Resetting the timer. The wait between placing an order and receiving delivery feels unbearably long for a hungry customer.

Everyone wants their order yesterday. By giving the customer a call with an ETA, the customer now has a new time to look forward. Otherwise they’re looking at the clock with the expectation that their food will be delivered at the time that was quoted during ordering. I give an ETA with a slight buffer (under-promise and over-deliver)

This also helps cut down on the number of phone calls back to the store from customers whose orders have yet to leave the building. These phone calls typically come in at our busiest times, when all hands must be on deck. My phone call helps the store maintain operational efficiency by reducing the number of interruptions that the in-store personnel must handle.

Finally, the phone call affords me an opportunity to demonstrate my professionalism and commitment to the customer’s satisfaction. My phone call separates me from the vast majority of other drivers in a positive way. This commitment to customer service is important by itself, but it also functions as ammunition in the event that I need to deploy Anti-Stiff.

Other sound bites / word tracks

Your order is a priority for me.
My goal is to provide exceptional customer service.

Goals of First Call

  • Introduce yourself
  • Verify and gain information
  • Reset timer
  • Demonstrate professionalism

Marketing & Innovation

It must have happened while I was watching The Wolf of Wall Street (one of the best movies of 2013 apparently) with my dad. The thought occurred to me (or did it happen in the movie?) that the two key functions necessary for any business operation are marketing and innovation. The balance is not important.

Stratton & Oaks was clearly a marketing-heavy firm, but there was a hint of innovation in Belfort’s ability to recognize the shortcomings of the other idiots manning the telephones and to turn this into a script designed to close the deal.

Come to find that a search for marketing and innovation brings up an article on Forbes entitled Peter Drucker on Marketing, written by Jack Trout (

Long ago Peter Drucker, the father of business consulting, made a very profound observation that has been lose in the sands of time:

“Because the purpose of business is to create a customer, the business enterprise has two—and only two— basic functions: marketing and innovation. Marketing and innovation produce results; all the rest are costs. Marketing is the distinguishing, unique function of the business.”

Today, when top management is surveyed, their priorities in order are: finance, sales, production, management, legal and people. Missing from the list: marketing and innovation.

Funny enough to find that not only is my casual observation a very big deal, the article also blasts the popular business book Built to Last by James Collins and Jerry Porras. You know, all that spiel about the Big Hairy Audacious Goal (BHAG)? Trout writes: “The companies that the authors of Built to Last suggest for emulation … didn’t have to deal with the intense competition in today’s global economy … they had the luxury of growing up when business life was a lot simpler. As a result, these role models are not very useful for companies today.”

Woah. Deep.

Data Research Courtesy of AT&T

I last used AT&T’s wireless subscriber website to pull some raw data on my phone calls and text messages to present to a judge.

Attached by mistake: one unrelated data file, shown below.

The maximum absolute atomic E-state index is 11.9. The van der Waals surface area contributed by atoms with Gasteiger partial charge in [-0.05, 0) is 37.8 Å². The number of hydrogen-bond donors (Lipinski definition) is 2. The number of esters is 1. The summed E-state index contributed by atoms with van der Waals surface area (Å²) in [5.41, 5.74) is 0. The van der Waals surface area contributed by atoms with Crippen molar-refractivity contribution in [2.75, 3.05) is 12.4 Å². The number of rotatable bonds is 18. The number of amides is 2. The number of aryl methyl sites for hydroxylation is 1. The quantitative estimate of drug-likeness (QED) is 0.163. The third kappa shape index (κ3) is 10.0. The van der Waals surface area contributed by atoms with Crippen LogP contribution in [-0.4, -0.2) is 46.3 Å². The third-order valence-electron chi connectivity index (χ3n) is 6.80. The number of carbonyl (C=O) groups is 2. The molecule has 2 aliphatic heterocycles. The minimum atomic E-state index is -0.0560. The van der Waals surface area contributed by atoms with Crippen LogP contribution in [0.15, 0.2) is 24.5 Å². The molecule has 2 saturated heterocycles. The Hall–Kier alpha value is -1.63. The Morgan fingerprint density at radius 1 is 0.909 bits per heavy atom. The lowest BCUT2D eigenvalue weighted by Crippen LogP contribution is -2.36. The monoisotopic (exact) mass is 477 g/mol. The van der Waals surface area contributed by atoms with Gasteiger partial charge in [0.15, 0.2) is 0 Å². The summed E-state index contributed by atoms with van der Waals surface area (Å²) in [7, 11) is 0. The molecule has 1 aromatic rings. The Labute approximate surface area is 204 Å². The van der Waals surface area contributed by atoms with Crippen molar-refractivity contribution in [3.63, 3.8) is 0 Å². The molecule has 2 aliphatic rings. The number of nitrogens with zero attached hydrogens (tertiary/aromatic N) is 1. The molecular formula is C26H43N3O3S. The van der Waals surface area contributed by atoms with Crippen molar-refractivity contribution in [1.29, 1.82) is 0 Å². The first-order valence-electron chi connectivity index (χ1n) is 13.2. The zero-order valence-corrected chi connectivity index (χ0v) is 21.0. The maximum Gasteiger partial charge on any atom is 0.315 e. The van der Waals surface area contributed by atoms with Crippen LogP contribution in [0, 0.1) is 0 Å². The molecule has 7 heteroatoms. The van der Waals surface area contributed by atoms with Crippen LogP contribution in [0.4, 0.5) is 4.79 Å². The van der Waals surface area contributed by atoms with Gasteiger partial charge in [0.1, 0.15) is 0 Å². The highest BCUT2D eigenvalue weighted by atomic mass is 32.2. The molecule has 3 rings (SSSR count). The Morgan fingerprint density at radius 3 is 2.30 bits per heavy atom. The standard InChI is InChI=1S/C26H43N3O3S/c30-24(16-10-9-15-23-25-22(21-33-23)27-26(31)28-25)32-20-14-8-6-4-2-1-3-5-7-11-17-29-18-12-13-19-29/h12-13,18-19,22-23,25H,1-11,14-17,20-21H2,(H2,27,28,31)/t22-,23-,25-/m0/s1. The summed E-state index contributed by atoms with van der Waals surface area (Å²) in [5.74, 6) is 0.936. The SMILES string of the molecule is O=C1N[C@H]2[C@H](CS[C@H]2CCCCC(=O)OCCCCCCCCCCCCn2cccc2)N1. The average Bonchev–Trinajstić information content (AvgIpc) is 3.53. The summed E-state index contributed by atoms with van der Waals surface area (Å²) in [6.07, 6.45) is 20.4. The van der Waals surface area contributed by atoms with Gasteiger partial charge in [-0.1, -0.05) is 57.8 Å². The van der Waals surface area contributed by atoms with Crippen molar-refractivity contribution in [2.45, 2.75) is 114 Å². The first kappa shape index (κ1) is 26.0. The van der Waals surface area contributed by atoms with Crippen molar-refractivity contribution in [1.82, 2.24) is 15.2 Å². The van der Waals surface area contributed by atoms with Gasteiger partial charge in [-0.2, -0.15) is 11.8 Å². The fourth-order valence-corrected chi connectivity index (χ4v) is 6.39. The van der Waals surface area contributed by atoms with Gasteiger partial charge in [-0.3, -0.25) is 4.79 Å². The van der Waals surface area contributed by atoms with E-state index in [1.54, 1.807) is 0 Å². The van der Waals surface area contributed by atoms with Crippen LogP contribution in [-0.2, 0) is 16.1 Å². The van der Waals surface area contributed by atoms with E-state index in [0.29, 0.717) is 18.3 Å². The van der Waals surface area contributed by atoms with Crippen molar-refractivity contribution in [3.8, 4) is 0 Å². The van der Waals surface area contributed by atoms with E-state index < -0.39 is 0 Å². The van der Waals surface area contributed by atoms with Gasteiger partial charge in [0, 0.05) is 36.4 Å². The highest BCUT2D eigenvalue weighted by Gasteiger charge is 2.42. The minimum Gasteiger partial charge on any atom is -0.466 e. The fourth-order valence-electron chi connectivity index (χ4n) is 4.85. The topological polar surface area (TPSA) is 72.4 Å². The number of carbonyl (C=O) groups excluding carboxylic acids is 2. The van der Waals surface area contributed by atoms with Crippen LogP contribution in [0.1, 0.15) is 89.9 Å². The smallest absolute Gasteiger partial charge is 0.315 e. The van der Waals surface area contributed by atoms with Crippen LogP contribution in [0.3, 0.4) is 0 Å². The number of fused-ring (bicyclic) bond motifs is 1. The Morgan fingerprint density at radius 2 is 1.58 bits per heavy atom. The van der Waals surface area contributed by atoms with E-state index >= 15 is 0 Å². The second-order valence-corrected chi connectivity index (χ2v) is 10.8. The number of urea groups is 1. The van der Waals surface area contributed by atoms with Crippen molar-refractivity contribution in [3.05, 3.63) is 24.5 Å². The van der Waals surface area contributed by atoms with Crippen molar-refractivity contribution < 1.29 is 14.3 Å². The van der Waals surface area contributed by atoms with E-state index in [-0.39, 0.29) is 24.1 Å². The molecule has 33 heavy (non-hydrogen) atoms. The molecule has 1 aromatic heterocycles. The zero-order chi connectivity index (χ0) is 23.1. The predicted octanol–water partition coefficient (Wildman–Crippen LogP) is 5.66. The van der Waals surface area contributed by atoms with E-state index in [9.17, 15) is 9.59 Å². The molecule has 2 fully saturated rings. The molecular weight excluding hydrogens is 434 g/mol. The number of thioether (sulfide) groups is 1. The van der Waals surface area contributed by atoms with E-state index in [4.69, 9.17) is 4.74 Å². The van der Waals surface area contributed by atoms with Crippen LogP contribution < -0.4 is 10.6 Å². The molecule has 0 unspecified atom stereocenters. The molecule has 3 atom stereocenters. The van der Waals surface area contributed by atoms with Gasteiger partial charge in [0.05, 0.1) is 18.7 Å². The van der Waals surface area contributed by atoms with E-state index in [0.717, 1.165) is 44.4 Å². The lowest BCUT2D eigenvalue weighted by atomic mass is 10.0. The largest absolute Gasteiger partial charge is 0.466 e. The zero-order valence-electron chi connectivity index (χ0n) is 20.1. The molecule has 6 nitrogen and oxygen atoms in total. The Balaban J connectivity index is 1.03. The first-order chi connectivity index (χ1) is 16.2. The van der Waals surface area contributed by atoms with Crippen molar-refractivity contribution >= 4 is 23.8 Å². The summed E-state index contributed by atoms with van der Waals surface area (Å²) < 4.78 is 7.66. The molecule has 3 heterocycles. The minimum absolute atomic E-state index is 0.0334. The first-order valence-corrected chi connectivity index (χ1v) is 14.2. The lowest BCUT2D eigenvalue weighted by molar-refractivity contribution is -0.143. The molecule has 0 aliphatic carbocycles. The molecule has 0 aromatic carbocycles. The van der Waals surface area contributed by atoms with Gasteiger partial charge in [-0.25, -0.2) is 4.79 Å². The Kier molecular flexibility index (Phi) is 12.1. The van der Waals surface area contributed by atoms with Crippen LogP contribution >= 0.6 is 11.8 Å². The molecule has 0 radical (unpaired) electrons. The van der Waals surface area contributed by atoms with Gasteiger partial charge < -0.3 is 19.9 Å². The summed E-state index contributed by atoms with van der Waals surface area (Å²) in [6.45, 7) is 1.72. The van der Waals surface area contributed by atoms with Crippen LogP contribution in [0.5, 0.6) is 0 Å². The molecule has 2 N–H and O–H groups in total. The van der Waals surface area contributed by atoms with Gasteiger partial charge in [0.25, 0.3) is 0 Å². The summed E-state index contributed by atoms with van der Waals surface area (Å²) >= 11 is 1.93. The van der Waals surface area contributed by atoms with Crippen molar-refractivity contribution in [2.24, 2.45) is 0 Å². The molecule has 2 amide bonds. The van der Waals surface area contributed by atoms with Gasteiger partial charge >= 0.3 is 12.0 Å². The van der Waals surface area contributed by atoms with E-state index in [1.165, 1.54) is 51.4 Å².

Today I visited the website and found that AT&T was still showing my water damaged iPhone 5 as my primary device. This has not been true for some time, and it appeared that I was still being charged for the data plan. A phone call rectified this issue and netted me credits that covered the erroneous data plan charges.

AT&T and every other corporation is making an effort to move away from mailing paper statements in the interests of saving money (okay, they also do this to help the environment, protect client information, etc.)

AT&T allows customers to view up to 16 months of bill and payments history through their customer web portal, but what if I was interested in getting data that went further back? Their policy states, “We will provide your past bill and payments information free of charge once a year, but there is a $5.00 fee for each additional request”.

I have a personal interest in seeing my text and call history spanning a 24 month period. To get the data that I was after, I first approached their live chat..

I informed the AT&T live chat representative that I was looking for a record of all calls and text messages for my phone line for a 24 month period outside of the window allowed by the website. She understood my request and let me know about the $5.00 fee for each reprinted bill.

Then I contacted AT&T on the phone..

The customer service representative that I spoke with on the phone placed me on hold while doing some research into my account. He stated that it would normally cost $5.00 * 24 = $120 to get the information that I was requesting, though I could probably get it for half of that at $60. Additionally, the information would be sent over in paper format, as it can’t be sent in a digital file format.

I requested that the CSR submit a complaint on my behalf and stated that it was absurd that a technology company couldn’t furnish this information in a format that I could work with immediately, and that getting this information required an outlay on my part. The CSR submitted the complaint and stated that he could get the reprints over to me for no charge.

I told him that I appreciated the offer, but that I needed to have my records in a digital file format so that I could work with them immediately. I have tried digitizing a large volume of paper in the past, and it’s not an activity that I would like to revisit, especially when an alternative probably exists.

My case might not be typical — few people, I’m sure, are actually interested in combing through their phone records to look for trends.

Yet there are cases where a legitimate need exists for an individual to get access to backlogs. In my case, I’m experimenting with data visualization to build a compelling history of events.

I am dumbfounded that AT&T’s representatives claimed that there was no way to get a digital copy of the records that I requested. If a law enforcement agency made a request to AT&T for my communications history, would AT&T send them everything in paper, with a turnaround time of five to seven working days?